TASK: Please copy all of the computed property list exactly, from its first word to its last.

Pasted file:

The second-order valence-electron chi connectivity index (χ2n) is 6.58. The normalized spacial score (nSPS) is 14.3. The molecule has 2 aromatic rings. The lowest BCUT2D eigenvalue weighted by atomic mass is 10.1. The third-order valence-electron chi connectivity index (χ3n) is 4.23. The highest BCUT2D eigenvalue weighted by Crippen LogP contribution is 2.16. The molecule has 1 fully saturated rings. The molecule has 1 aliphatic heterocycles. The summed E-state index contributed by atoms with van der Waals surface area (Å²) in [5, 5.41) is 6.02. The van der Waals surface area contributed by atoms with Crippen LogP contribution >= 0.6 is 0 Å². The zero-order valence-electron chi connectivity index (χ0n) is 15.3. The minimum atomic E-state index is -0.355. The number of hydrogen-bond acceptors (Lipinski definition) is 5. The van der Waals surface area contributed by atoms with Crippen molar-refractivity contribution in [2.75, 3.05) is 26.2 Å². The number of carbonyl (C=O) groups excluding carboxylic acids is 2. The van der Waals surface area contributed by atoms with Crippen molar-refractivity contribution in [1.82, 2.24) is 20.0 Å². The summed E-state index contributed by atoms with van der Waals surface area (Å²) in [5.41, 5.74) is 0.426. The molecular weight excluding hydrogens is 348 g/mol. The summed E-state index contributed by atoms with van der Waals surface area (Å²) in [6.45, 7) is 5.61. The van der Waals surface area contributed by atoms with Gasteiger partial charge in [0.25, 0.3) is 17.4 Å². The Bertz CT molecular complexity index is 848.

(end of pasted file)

The second-order valence-electron chi connectivity index (χ2n) is 6.58. The normalized spacial score (nSPS) is 14.3. The molecule has 2 aromatic rings. The lowest BCUT2D eigenvalue weighted by atomic mass is 10.1. The third-order valence-electron chi connectivity index (χ3n) is 4.23. The highest BCUT2D eigenvalue weighted by Crippen LogP contribution is 2.16. The molecule has 1 fully saturated rings. The molecule has 1 aliphatic heterocycles. The summed E-state index contributed by atoms with van der Waals surface area (Å²) in [5, 5.41) is 6.02. The van der Waals surface area contributed by atoms with Crippen LogP contribution >= 0.6 is 0 Å². The zero-order valence-electron chi connectivity index (χ0n) is 15.3. The minimum atomic E-state index is -0.355. The number of hydrogen-bond acceptors (Lipinski definition) is 5. The van der Waals surface area contributed by atoms with Crippen molar-refractivity contribution in [2.75, 3.05) is 26.2 Å². The number of carbonyl (C=O) groups excluding carboxylic acids is 2. The van der Waals surface area contributed by atoms with Crippen molar-refractivity contribution in [1.82, 2.24) is 20.0 Å². The summed E-state index contributed by atoms with van der Waals surface area (Å²) in [5.41, 5.74) is 0.426. The molecular weight excluding hydrogens is 348 g/mol. The summed E-state index contributed by atoms with van der Waals surface area (Å²) in [6.45, 7) is 5.61. The van der Waals surface area contributed by atoms with Gasteiger partial charge in [0.25, 0.3) is 17.4 Å². The Bertz CT molecular complexity index is 848.